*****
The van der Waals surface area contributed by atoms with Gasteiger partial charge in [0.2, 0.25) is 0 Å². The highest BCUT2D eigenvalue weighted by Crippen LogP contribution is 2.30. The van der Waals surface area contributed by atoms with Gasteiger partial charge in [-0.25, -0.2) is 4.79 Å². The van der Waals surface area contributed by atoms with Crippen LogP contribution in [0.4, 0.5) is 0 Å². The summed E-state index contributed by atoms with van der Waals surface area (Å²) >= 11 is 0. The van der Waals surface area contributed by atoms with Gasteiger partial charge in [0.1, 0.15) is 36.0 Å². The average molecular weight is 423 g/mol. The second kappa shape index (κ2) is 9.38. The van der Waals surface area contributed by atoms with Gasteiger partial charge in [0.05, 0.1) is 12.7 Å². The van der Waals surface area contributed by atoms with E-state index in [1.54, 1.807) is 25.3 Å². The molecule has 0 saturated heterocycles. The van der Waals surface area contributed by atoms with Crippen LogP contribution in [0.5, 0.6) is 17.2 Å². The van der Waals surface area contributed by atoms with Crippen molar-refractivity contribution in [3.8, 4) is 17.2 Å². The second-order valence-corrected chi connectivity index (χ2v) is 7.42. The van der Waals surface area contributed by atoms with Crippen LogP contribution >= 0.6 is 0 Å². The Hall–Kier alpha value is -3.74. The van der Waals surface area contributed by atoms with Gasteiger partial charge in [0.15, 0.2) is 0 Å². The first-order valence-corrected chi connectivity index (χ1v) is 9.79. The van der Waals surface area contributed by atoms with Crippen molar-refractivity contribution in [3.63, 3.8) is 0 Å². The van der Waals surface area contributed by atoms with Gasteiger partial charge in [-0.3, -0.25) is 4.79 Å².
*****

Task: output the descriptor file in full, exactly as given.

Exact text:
The van der Waals surface area contributed by atoms with Gasteiger partial charge in [0.2, 0.25) is 0 Å². The highest BCUT2D eigenvalue weighted by Crippen LogP contribution is 2.30. The van der Waals surface area contributed by atoms with Gasteiger partial charge in [-0.25, -0.2) is 4.79 Å². The van der Waals surface area contributed by atoms with Crippen LogP contribution in [0.4, 0.5) is 0 Å². The summed E-state index contributed by atoms with van der Waals surface area (Å²) >= 11 is 0. The van der Waals surface area contributed by atoms with Gasteiger partial charge in [0.1, 0.15) is 36.0 Å². The average molecular weight is 423 g/mol. The second kappa shape index (κ2) is 9.38. The van der Waals surface area contributed by atoms with Gasteiger partial charge in [0.05, 0.1) is 12.7 Å². The van der Waals surface area contributed by atoms with E-state index in [1.54, 1.807) is 25.3 Å². The molecule has 0 saturated heterocycles. The van der Waals surface area contributed by atoms with Crippen LogP contribution in [0.5, 0.6) is 17.2 Å². The van der Waals surface area contributed by atoms with Crippen molar-refractivity contribution in [3.8, 4) is 17.2 Å². The second-order valence-corrected chi connectivity index (χ2v) is 7.42. The van der Waals surface area contributed by atoms with Crippen LogP contribution >= 0.6 is 0 Å². The Hall–Kier alpha value is -3.74. The van der Waals surface area contributed by atoms with Gasteiger partial charge in [0.15, 0.2) is 0 Å². The first-order valence-corrected chi connectivity index (χ1v) is 9.79. The van der Waals surface area contributed by atoms with Crippen molar-refractivity contribution in [3.63, 3.8) is 0 Å². The van der Waals surface area contributed by atoms with Gasteiger partial charge in [-0.3, -0.25) is 4.79 Å².